A question that comes up on a regular basis, is how fast do I have the router for the different bits?
Obviously, this is only really applicable for variable speed routers. It doesn’t mean that the information here is not applicable for fixed speed routers, but instead indicates at what point (ie at what bit-size) that the fixed speed router should not be used.
What we are really concerned with is the tip speed – ie the speed at the outside edge of the bit.
For example, we have 2 bits – one 80mm diameter (approx 3″) (a panel raising bit), and a 13mm bit (approx 1/2″) (a straight cutter). Our router is set at 22,000RPM.
The tip speed of our 13mm bit will be around 54km/hr (33mph). Whereas our 80mm bit has a tip speed of 330km/hr (206mph).
The large bit is therefore running way too fast for optimum performance and safety. However, it is not a matter of running every bit at dead-slow. A router after all is a high rotary speed tool – the bits are meant to run fast. If you run too slow, you risk chatter, kickback, and tearout. If you run too fast, you risk burning of the wood, and catastrophic failure of the bit.
Here are some suggested (maximum) router speeds, which can be used as a starting point for determining the optimum bit speed. Now unlike any other table that I’ve seen for router bit speeds, mine gives plenty of overlap. This is because I have researched the various recommendations out there and the general consensus seems to lead to a suggested tip speed of 100 – 150 km/hr. If you are uncomfortable with higher speeds, or are going to make a heavier pass, removing large amounts of material, then tend towards the lower end of the scale. For final passes removing very little material, tend towards the upper range.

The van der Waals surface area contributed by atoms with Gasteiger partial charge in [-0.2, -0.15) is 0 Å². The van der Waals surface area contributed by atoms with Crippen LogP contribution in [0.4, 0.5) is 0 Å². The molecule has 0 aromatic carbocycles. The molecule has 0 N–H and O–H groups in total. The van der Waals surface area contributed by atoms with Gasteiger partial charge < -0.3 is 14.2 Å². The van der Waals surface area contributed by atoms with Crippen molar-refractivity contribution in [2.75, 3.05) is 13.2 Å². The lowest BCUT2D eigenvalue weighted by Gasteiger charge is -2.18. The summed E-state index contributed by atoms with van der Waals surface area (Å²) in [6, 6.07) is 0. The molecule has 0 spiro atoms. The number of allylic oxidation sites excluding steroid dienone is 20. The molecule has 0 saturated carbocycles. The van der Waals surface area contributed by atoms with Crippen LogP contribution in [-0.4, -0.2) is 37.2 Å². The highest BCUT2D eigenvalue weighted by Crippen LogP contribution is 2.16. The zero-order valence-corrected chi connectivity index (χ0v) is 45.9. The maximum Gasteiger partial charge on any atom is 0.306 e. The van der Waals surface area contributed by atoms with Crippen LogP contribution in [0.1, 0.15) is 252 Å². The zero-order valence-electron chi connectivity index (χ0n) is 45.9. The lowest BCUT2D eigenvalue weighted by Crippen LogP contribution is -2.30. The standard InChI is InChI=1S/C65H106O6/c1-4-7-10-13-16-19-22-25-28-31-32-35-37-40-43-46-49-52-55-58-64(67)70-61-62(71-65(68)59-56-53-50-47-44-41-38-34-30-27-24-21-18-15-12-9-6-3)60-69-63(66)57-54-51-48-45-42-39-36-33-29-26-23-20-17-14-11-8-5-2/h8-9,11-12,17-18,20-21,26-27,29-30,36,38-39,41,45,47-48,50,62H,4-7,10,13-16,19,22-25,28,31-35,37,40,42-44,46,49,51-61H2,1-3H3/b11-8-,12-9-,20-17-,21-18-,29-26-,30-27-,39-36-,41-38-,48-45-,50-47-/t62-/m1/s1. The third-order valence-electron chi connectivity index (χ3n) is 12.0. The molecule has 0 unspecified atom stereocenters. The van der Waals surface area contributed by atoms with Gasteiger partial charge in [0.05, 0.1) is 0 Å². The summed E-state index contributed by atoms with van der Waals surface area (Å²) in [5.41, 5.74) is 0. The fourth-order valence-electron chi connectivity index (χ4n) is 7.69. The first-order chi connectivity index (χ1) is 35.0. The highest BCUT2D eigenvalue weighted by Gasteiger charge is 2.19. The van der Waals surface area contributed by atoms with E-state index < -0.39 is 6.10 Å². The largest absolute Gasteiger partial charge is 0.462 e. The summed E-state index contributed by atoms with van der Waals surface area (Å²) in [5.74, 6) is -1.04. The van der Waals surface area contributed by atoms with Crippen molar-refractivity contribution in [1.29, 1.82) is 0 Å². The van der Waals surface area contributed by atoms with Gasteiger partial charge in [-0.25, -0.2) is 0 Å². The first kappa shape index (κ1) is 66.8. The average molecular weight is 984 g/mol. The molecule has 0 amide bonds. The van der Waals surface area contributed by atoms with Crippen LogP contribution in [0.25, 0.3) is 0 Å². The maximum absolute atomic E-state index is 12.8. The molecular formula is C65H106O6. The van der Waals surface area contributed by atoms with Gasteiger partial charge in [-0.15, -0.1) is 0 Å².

I have also based them around a router with a speed range of 8000 – 22000 RPM.
00mm – 35mm: 22000 RPM
20mm – 40mm: 20000 RPM
30mm – 45mm: 18000 RPM
35mm – 50mm: 16000 RPM
40mm – 60mm: 14000 RPM
45mm – 70mm: 12000 RPM
55mm – 80mm: 10000 RPM
65mm – 90mm: 8000 RPM
Determining the final speed also needs a few other things to be taken into consideration. Sharpness of the bit, quality of the bit, quality of the router (the bearings, and the collet), density of the material being routed, and material feed rate. (I refer to material here, rather than just wood, as it is feasible to use a router on some metals (such as aluminium), and plastics. However, I am not covering the other issues involved in routing different materials. Even wood has a phenomenal range in material characteristics that I can’t take into account here.)
It is generally a very good idea to make test cuts until you are familiar with the working properties of the material.
Another point is how much material to remove in any one pass. A straight 1/2″ cutter can generally handle a single pass (in softer material such as pine), but taking 2 passes leaves a better finish, and places less load on the router and the bit. In some instances (such as dovetails), multiple passes with the same bit isn’t possible, but even then, you can use a small straight cutter to remove the bulk of the material before switching in the final bit.
For something like a panel raising bit (80-90mm diameter), you may think that running it dead slow and going in one pass is the answer (with a slow feed rate). It isn’t though. The tip speed may be high (150km/hr at 8000RPM), but the centre of the bit is only running at 15km/hr – not enough for a good finish (and never mind the huge load placed on router and bit removing all that material in a single pass). The only answer then, is multiple passes (or removing some of the bulk material on the tablesaw or bandsaw).
A final hint? Listen to the bit – it sound ‘funny’ when at the wrong speed. You get used to the sound that a correctly set router bit makes.
Oh, and one last thing. Any bit over 50mm is a router table job only. Even smaller bits benefit significantly by being used in this manner. Sometimes handheld is the only way, but if I have a choice, I use the router table every time.